Edtalks. (2012, September 23). A culturally responsive pedagogy of relations. .Retrieved from https://vimeo.com/49992994

Potahu, T. W. (2011). Mauri – Rethinking Human Wellbeing. MAI Review, 3, 1-12. Retrieved from http://www.review.mai.ac.nz/index.php/MR/article/v…

Click to access Tataiako.pdf

https://www.education.govt.nz/ministry-of-education/overall-strategies-and-policies/pasifika-education-plan-2013-2017/

 

 

 

4 thoughts on “Indigenous and Cultural Responsiveness in my practice (school)”

  1. I have enjoyed reading your blog post. It is an honest view of where your school is at on it’s journey to Mauri Ora (the state of being actively engaged). Although I would also describe my school as at the Mauri Oho stage, I think you are further on in your journey than we are at present. I also agree that once management have recognised the need to critically anaylse and address their level of cultural responsiveness, it then becomes the task of “waking up” the individual teachers across the school to their level of competency and areas for growth, so we can all move together towards Mauri Ora.

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  2. Tena koe Prue.
    First of all, I would like to acknowledge the ‘steps’ you and your colleagues are taking in an effort to address ‘deficit theorising’ to bring around reform with regards to cultural responsiveness and indigenous knowledge.
    I totally ‘tautoko’ Bishop’s thoughts about ‘learning among learners’ and it is a view that is necessary for a lot of teachers who do not have the knowledge, skills (reo) to teach Maori to be Maori. I love that your school has the necessary skilled mentors in which teachers can look to for assistance, growth and understanding.
    Your schools journey is certainly an interesting one with lots of positives surfacing as a product of the changes that are occurring.
    Similar to your school, we were once a bicultural school with European and Maori pupils dating back to 1890. They were our representatives on stage in ‘Delamare Cup’ – our prestigious town’s interschool Kapahaka Competitions. Today, when our pupils perform, it is a multicultural kapahaka roopu. We have a multitude of ethnicity – Kenyans, Chinese, Thai and Indian all on the stage at once and loving it.
    Last of all, I agree wholeheartedly with your thoughts about involving whanau, hapu and iwi. Maori being Maori means embracing all aspects of a Maori person. Whanau is only a small part of a Maori. One needs to also embrace, their marae, their extended whanau, their hapu as well as other hapu in their iwi. Once teachers can acknowledge all of these aspects of a person, then this person will know who they truly are and what it is to be Maori. I am no expert on this but only remember the important things my nanny passed on to me.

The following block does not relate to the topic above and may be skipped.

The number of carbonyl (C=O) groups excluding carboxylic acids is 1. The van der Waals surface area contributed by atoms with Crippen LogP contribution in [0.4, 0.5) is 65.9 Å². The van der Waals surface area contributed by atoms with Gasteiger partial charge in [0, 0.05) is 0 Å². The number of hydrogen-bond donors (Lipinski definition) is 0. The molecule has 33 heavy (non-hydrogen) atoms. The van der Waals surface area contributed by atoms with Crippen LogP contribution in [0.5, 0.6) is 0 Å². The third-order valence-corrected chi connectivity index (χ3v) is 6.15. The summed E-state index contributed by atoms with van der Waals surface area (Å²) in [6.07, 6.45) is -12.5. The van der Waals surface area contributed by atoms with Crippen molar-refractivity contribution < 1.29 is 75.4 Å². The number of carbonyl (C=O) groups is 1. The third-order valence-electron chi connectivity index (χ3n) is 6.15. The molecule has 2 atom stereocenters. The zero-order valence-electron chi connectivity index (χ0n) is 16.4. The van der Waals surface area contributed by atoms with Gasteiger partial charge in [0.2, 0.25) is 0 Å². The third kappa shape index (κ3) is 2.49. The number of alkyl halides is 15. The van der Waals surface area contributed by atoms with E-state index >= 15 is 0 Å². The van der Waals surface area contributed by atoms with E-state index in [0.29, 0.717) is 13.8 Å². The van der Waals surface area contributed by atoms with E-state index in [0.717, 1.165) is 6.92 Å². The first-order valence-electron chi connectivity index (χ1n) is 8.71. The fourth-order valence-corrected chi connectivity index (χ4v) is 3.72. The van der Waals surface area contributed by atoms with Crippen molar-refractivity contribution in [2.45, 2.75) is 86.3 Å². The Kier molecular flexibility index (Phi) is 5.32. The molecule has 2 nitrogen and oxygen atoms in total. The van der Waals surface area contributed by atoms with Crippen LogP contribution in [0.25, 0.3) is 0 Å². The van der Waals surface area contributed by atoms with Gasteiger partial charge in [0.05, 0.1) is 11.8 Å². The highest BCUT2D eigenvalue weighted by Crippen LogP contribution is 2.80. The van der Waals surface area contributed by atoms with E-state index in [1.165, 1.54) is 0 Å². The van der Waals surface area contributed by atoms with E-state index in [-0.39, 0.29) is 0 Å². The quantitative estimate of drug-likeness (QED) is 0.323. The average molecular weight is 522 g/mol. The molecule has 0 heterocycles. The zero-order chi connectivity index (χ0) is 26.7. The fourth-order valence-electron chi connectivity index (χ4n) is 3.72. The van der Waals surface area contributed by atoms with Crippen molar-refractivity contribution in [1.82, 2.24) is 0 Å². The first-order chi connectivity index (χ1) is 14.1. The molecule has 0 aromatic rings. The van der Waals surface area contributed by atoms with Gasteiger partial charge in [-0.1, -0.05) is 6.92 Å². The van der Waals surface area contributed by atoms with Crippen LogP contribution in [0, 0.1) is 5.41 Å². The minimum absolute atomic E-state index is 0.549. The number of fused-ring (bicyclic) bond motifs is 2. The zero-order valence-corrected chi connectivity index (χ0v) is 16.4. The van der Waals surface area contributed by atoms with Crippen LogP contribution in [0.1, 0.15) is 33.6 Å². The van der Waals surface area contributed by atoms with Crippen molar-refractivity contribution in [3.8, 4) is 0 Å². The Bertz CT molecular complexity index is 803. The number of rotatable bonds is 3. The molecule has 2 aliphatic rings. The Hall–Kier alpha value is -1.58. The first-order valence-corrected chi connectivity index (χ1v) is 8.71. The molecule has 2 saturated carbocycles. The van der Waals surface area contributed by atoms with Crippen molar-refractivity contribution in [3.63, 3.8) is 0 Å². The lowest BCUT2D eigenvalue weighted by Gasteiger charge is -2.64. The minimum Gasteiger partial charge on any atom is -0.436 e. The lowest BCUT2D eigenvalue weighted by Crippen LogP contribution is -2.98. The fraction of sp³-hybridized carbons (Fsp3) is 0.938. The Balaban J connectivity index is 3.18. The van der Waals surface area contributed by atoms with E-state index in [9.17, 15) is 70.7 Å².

Na Rawinia Gabolinscy

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    1. Kia ora Rawinia. As a newbie to this blog thing I have been a bit slow on the checking online but am pleased I did today because I discovered a few comments which I had been unaware of. I wholeheartedly agree with your words and thank you also for acknowledging our school’s journey and your own experiences. We know it will be a slow road ahead but together the school and its community will be able to make a difference for our tamariki. We are being guided by Edith Chaney with whom I have worked with on the He Kakano pilot. It taught us a lot about growing the seed of knowledge and spreading it from its roots upwards to be enlightened to create growth and spread within our school communities from leadership through to the various layers of staff, students, whanau and the wider group. We are hoping to all join together on this current journey to becoming more culturally responsive to all of our 21st century akonga. Nga mihi nui

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  3. Hi,
    Thank you so much for your post, I really reasonate with your reflections around relationships being paramount in establishing and maintaing culturally responsive practices within a school.
    The idea of bringing whanau, iwi and community groups in and really valuing what learners past and present brings to the table of learning is an important one that we need to continue to enhance in our schoos. I would love to hear more about eh He Kakano pilot- I thought the vision encompasses such a vision that should be in all schools. Seeds of knowledge and spreading it from the roots upwards and outwards to the light and community. It truely values the partnership and underpins the work from documents such as Ka Hikitia.